Why Modi and the BJP Are So Afraid of Varanasi

BJP is afraid that this citadel of Hindutva could crumble in the face of Varanasi’s famously unpredictable people.

6 min read
The BJP is afraid that this citadel of Hindutva could crumble in the face of Varanasi’s famously unpredictable people. (Photo: <b>The Quint</b>)

The metal fence around the statue of freedom fighter and Hindutva leader Madan Mohan Malaviya just outside the Banaras Hindu University campus has been dressed up in saffron and strung up in coloured lights in anticipation of Prime Minister Narendra Modi’s descent upon this city at 10 am on 4 March.

From here, he will begin the mother of all roadshows that will cut an arc across this ancient city on the Ganga, also the PM’s constituency. From Lanka to Assi Ghat, through the Muslim-majority mohallas of Madanpura and Sonpura, onwards to Gadaulia and ending up at the holiest of holy Hindu shrines, the Kashi Vishwanath temple.

(Photo: Jyoti Malhotra)
(Photo: Jyoti Malhotra)

For a full hour, Modi will be both bhakt and BJP leader, as he prays to Shiva. The Hindi word is ‘darshan’, a supplication, to the all-powerful and all-knowing deity, in the hope that he will part with some of his grace.

To ask what the PM will pray for, will be to break the spell the BJP is desperately hoping he will cast around the city. Clearly, the PM’s very obvious and very last-minute push in Varanasi is intended to drive the undecided as well as reinvigorate the dedicated BJP voter into pushing the button in favour of some still-struggling BJP candidates.

When Modi ji emerges from the Kashi Vishwanath temple, his forehead emblazoned with a full four-finger tilak, who will be able to resist him? Even if there is a ‘kaante-ki-takkar’ in several parts of Varanasi between the BJP and candidates belonging to the Samajwadi Party-Congress alliance, the truth is that the PM remains extremely popular.
BJP worker, speaking on the condition of anonymity

(Photo: Jyoti Malhotra)
(Photo: Jyoti Malhotra)
The PM is the BJP’s weapon of choice. But over the last week, Modi seems to have relocated his government from Delhi to Varanasi. Clearly, the rest of the country can wait. The all-important battle for Varanasi must first be won.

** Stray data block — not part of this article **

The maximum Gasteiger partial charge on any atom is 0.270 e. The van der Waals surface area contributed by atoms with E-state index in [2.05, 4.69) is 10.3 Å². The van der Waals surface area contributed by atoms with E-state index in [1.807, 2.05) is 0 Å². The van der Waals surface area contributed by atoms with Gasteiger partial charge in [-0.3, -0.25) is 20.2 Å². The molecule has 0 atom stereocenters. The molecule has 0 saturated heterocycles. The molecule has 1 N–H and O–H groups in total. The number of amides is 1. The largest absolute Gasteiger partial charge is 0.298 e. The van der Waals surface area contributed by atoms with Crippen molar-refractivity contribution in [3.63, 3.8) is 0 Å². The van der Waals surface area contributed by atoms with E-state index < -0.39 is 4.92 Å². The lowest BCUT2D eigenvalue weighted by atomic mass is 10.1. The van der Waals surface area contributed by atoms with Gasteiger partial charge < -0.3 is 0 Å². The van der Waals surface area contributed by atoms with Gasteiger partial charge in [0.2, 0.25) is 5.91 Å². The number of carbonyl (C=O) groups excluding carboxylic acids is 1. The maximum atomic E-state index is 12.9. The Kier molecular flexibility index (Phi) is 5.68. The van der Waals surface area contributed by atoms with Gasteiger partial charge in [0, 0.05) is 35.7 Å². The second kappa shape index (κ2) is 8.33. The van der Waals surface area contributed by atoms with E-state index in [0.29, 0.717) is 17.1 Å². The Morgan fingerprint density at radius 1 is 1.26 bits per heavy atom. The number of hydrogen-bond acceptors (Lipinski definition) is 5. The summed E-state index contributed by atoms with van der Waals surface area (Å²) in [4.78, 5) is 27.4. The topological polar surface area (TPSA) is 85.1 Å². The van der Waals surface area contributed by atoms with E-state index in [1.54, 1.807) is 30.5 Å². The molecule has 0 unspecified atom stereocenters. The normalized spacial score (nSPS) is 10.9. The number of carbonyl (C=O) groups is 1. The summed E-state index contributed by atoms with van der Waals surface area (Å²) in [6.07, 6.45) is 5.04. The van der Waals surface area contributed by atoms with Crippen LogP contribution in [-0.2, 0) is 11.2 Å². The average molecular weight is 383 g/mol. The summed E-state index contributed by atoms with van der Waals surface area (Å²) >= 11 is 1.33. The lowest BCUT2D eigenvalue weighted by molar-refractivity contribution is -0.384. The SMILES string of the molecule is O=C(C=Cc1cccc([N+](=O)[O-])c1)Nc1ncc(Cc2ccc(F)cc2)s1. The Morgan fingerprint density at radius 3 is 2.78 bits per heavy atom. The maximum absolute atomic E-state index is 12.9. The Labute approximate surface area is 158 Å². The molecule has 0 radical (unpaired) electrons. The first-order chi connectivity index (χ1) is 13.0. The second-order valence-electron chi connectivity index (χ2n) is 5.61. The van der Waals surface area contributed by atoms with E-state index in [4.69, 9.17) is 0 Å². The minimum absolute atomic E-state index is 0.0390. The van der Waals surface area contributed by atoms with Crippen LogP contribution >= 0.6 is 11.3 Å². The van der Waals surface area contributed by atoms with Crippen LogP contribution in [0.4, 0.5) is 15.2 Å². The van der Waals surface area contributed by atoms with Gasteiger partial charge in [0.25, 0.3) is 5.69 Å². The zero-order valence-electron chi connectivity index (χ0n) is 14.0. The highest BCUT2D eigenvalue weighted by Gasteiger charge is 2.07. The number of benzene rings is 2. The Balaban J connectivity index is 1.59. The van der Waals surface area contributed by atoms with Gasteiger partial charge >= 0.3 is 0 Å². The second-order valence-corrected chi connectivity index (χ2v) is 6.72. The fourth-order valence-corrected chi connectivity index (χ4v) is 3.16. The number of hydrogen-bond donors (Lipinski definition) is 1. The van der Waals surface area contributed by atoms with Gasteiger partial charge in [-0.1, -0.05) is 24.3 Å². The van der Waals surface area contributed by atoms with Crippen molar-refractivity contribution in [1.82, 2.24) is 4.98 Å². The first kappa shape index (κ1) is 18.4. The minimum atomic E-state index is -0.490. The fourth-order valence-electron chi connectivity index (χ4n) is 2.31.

Cabinet Camps in Varanasi

The roll-call of BJP leaders is led by party president Amit Shah who has been camping in Amethi Kothi for the last week, and his protégé, Sunil Bansal, who has managed the party’s UP election.

Then there is Home Minister Rajnath Singh, Finance Minister Arun Jaitley, Textiles Minister Smriti Irani, BJP general secretary Kailash Vijayvargiya, Rajya Sabha MP and Amit Shah confidante Bhupendra Yadav, spokespersons Vijay Sonkar Shastri and Shrikant Sharma, junior minister Krishna Raj – you name it, and they are here, or have been here these past few days. And besides all these, at least one hundred MPs from all over the country.
A coconut seller reading religious texts. (Photo: Jyoti Malhotra)
A coconut seller reading religious texts. (Photo: Jyoti Malhotra)

Even more interesting is the presence of senior RSS leaders like Krishna Gopal and Indresh Kumar, who came to check out the progress march.

The RSS has played a key role in creating an army of pracharak-soldiers on the ground who man booths, with lists of every voter in the constituency.

But it is said that the RSS is now worried that the “decreasing turnout” in the previous fifth phase was not good for the BJP and that it must pull up its straps, especially in Varanasi.


So Why Is the BJP So Afraid of This Ancient City?

The fact is, that with less than a week to go for the election, the party is afraid that this citadel of Hindutva could crumble in the face of Varanasi’s famously unpredictable people.

“You have to understand Banaras first,” says Vishwambhar Nath Mishra, the mahant of the Sankat Mochan Hanuman temple and a professor of electronics engineering at BHU. “Most people land at Babatpur airport (that serves Varanasi), see the city for a few hours and declare themselves experts,” he says.